Lightning

Lightning

As of the end of July 2014 there have been 16 lightning fatalities, 6 in Florida, according to statistics from the National Oceanic and Atmospheric Administration (NOAA).

In 2013 the number of direct lightning fatalities fell from 28 in 2012 to a record low of 23. Over the 10 year period from 2001 to 2012 on average about 35 people died each year from lightning strikes in the U.S., according to the National Weather Service. Going back over the last 30 years, 53 people died each year on average from lightning strikes. The significant decline in lightning deaths is due to fewer farmers working in fields, along with technological advances, better lightning protection and awareness of lightning safety.

The top states for lightning deaths in 2013 were Florida and Arizona, both with four deaths. Twelve additional states reported lightning deaths in 2013, including Illinois, Kentucky and Texas, each with two deaths.

 

LIGHTNING FATALITIES BY STATE, 2013

Source: U.S. Department of Commerce, National Oceanic and Atmospheric Administration, National Weather Service.

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Lightning strikes cost about $674 million in homeowners insurance losses in 2013, down 30.5 percent from 2012, according to the Insurance Information Institute (I.I.I.). An analysis of homeowners insurance data by the I.I.I. and State Farm ® found there were 115,000 lightning claims in 2013, down 24 percent from 2012. The I.I.I. puts the average lightning claim at $5,869 in 2013, down 8.3 percent from 2012. Georgia had the largest number of homeowner insurance claims for lighting losses in 2013, followed by Texas and North Carolina, according to the I.I.I.

            

HOMEOWNERS INSURANCE CLAIMS AND PAYOUTS FOR LIGHTNING LOSSES, 2009-2013

            Percent change
  2009 2010 2011 2012 2013 2012-2013 2009-2013
Number of paid claims 185,789 213,278 186,307 151,000 114,740 -24.0% -38.2%
Insured losses ($ millions) $798.1 $1,033.5 $952.5 $969.0 $673.5 -30.5 -15.6
Average cost per claim  $4,296 $4,846 $5,112 $6,400 $5,869 -8.3 36.6

Source: Insurance Information Institute, State Farm®.

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  • Lightning damage accounted for about $1 billion in homeowners insurance claims each year from 2010 to 2012, according to an analysis by the Insurance Information Institute. In 2013 homeowners insurance claims losses fell 30.5 percent to $674 million.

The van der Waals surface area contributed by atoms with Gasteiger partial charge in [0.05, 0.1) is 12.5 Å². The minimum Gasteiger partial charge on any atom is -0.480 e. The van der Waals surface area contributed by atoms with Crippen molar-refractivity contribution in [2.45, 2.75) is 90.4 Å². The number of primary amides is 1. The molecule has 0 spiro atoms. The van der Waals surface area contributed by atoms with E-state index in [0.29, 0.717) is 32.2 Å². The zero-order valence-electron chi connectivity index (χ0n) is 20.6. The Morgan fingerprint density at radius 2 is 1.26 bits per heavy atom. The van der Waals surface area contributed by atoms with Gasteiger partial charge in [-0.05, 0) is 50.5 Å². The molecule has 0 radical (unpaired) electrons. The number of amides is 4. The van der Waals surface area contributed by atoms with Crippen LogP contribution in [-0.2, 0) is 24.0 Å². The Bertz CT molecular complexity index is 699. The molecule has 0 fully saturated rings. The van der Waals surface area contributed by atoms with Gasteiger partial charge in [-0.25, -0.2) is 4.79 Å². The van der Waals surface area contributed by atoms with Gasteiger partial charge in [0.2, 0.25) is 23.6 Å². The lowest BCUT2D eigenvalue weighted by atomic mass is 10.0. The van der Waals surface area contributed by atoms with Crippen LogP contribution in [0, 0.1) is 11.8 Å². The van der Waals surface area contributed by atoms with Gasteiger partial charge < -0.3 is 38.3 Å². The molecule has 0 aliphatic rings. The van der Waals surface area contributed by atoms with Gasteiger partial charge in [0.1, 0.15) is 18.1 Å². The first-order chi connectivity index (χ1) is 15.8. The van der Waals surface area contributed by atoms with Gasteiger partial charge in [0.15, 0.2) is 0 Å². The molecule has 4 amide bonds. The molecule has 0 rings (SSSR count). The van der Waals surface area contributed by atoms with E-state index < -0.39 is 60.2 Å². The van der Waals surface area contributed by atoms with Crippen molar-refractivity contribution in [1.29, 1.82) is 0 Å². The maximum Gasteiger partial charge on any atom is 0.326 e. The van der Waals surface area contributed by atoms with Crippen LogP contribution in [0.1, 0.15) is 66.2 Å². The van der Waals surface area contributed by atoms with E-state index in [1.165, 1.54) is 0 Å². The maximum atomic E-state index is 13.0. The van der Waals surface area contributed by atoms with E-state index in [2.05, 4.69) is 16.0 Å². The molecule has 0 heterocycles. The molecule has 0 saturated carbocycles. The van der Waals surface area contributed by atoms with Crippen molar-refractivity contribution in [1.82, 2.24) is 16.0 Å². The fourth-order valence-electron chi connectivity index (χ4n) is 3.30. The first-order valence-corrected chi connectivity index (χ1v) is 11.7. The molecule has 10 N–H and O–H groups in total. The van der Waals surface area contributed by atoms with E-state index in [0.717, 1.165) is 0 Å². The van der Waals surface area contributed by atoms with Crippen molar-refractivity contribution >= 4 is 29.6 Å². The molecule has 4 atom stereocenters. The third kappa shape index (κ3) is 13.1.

2013 WEATHER EVENTS, FATALITIES, INJURIES AND DAMAGE (1)

Weather events Fatalities Injuries Property damage
($ millions)
Crop damage
($ millions)
Total damage
($ millions)
Lightning 23 145 $23.89 $0.06 $23.95
Tornado 58 756 3,642.18 6.56 3,648.74
Thunderstorm wind 17 121 626.54 50.89 677.42
Hail 0 4 1,245.49 75.04 1,320.53
Total 98 1,026 $5,538.10 $132.55 $5,670.64

(1) Includes the 50 states, Puerto Rico, Guam and the Virgin Islands.

Source: U.S. Department of Commerce, National Oceanic and Atmospheric Administration, National Weather Service.

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TOP TEN STATES FOR HOMEOWNERS INSURANCE LIGHTNING LOSSES BY NUMBER OF CLAIMS, 2013

Rank State Number of paid claims Insured losses ($ millions) Average cost per claim
1 Georgia 11,184 $56.0 $5,007
2 Texas 6,419 54.2 8,436
3 North Carolina 5,711 34.1 5,965
4 Louisiana 5,547 21.6 3,902
5 Alabama 5,199 34.8 6,702
6 Pennsylvania 4,483 22.4 4,987
7 Tennessee 4,317 23.2 5,381
8 South Carolina 4,011 23.1 5,755
9 Ohio 3,942 17.1 4,344
10 Illinois 3,849 25.6 6,646

Source: Insurance Information Institute, State Farm®.

 

  • There were 13,000 lightning-related homeowners insurance claims in Georgia in 2012, the highest among the states.

Lightning Fires in Residential Vs. Non-Residential Properties

From 2007 to 2011 local U.S. fire departments responded to an average of 22,600 fires per year that were started by lighting, according to an analysis by the National Fire Protection Association (NFPA). These fires caused an average of nine civilian deaths and $451 million in direct property damage per year, according to the NFPA. Home fires accounted for 19 percent of the lightning fires, fires in non-residential structures, including businesses and other non-residential properties, accounted for 7 percent; vehicle fires accounted for 1 percent. The remaining 73 percent were in outdoor and unclassified properties.

Lightning fires in non-residential properties caused an average of $108 million in direct property damage each year from 2007 to 2011, according to the survey. The average annual damage in non-residential properties includes:

  • $28 million in storage facilities
  • $22 million in places of assembly, such as houses of worship and restaurants
  • $19 million in nonhome residential properties such as hotels and motels
  • $15 million in mercantile and business properties such as offices, specialty shops and department stores
  • $15 million in industrial and manufacturing facilities
  • $3 million in outside properties
  • $3 million in educational and healthcare facilities
  • $3 million in miscellaneous properties

 

FIRES STARTED BY LIGHTNING BY TYPE OF STRUCTURE, 2007-2011 (1)

(1) Reported to local fire departments.

Source: National Fire Protection Association.

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LIGHTNING INCIDENTS BY MONTH, 2007-2011

Source: National Fire Protection Association.

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For more information on lightning, please see The Lightning Protection Institute.